Tips for Putting On and Taking Off Compression Socks

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Compression Stockings

Compression socks can be very helpful if you have circulation problems in your legs. However, many people find them hard to put on and take off. Sometimes people stop wearing them because of this. To get the benefits from these socks, try these simple tips and tricks to make the process easier. 

Take steps to reduce swelling.

It's easier to slip into the socks if swelling is at a minimum. Try to put them on first thing in the morning, as soon as you wake up. If that’s not possible, try this: Lie down and use pillows to raise your feet above the level of your heart. Stay in this position for a few minutes. That should ease the swelling. Then, put on the socks. 

Start smart.

First, make sure the sock is properly aligned with your foot. The tightest portion of the compression sock is the ankle area. Fold the top part of the sock outward. Put your foot in the opening. Then unfold the sock over your ankle.  

Smooth it out as you pull.

Bunches and wrinkles can make the socks uncomfortable. This can also make them less effective. Take the time to smooth out the fabric as you pull the sock up the length of your calf. Note that compression socks for circulation problems should not go above your knees. Choose the right length for your leg. Also, never roll down the top of a compression sock. That can make the sock act like a tourniquet. It could cut off the circulation to your leg. 

Use tools to ease the process.

A poor grip or sweaty legs can make it challenging to put on compression socks. Wearing rubber gloves can improve your grip. Applying talcum powder will dry the surface of moist skin. If you have trouble bending over and reaching your feet, consider a stocking guide. You place the sock at one end of this device. Then, hold on to its handles as you step your foot into the sock and pull it up your leg. There are also tools designed to help you take off the socks.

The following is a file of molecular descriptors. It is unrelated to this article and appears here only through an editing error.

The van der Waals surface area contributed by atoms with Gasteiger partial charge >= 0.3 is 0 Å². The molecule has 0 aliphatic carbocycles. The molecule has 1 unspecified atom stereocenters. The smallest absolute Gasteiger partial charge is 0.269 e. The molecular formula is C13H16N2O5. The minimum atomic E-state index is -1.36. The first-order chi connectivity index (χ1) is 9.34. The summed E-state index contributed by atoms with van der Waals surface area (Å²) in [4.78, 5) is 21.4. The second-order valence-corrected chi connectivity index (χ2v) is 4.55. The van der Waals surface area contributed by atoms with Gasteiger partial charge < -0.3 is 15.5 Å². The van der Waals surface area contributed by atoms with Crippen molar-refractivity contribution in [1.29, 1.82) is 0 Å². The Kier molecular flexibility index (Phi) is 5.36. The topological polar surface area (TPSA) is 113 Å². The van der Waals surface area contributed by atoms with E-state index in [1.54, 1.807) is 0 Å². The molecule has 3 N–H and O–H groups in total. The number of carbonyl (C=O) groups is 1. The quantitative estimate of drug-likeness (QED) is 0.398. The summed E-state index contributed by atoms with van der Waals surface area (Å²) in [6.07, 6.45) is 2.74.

Get an extra pair of hands.

Putting on and taking off compression socks can be even harder if you have mobility issues. Ask a friend or a loved one for help if you can't manage on your own. Simply explain that wearing the socks can help keep you healthy, active and pain-free.

Talk with your doctor about any problems.

Some compression socks simply don’t fit right. Also, the amount of compression you need can change with time. That's why it's important to pay attention to how your legs feel in the socks. Also note how well they're working for you. If you notice any change in coloring on your leg, let your doctor know. And tell your doctor if you have any tingling or numbness in your leg. These could be signs you need a different pair of compression socks.

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Medical Reviewer: William C. Lloyd III, MD, FACS
Last Review Date: 2019 Oct 3
THIS TOOL DOES NOT PROVIDE MEDICAL ADVICE. It is intended for informational purposes only. It is not a substitute for professional medical advice, diagnosis or treatment. Never ignore professional medical advice in seeking treatment because of something you have read on the site. If you think you may have a medical emergency, immediately call your doctor or dial 911.

  1. Deep Vein Thrombosis (DVT) Prevention: Compression Stockings. Cleveland Clinic. 

  2. Focus on Compression Stockings. Vascular Disease Foundation. 

  3. What Are Graduated Compression Stocking, Where Do I Get Them, and How Do I Put Them On? Coalition to Prevent Deep Vein Thrombosis.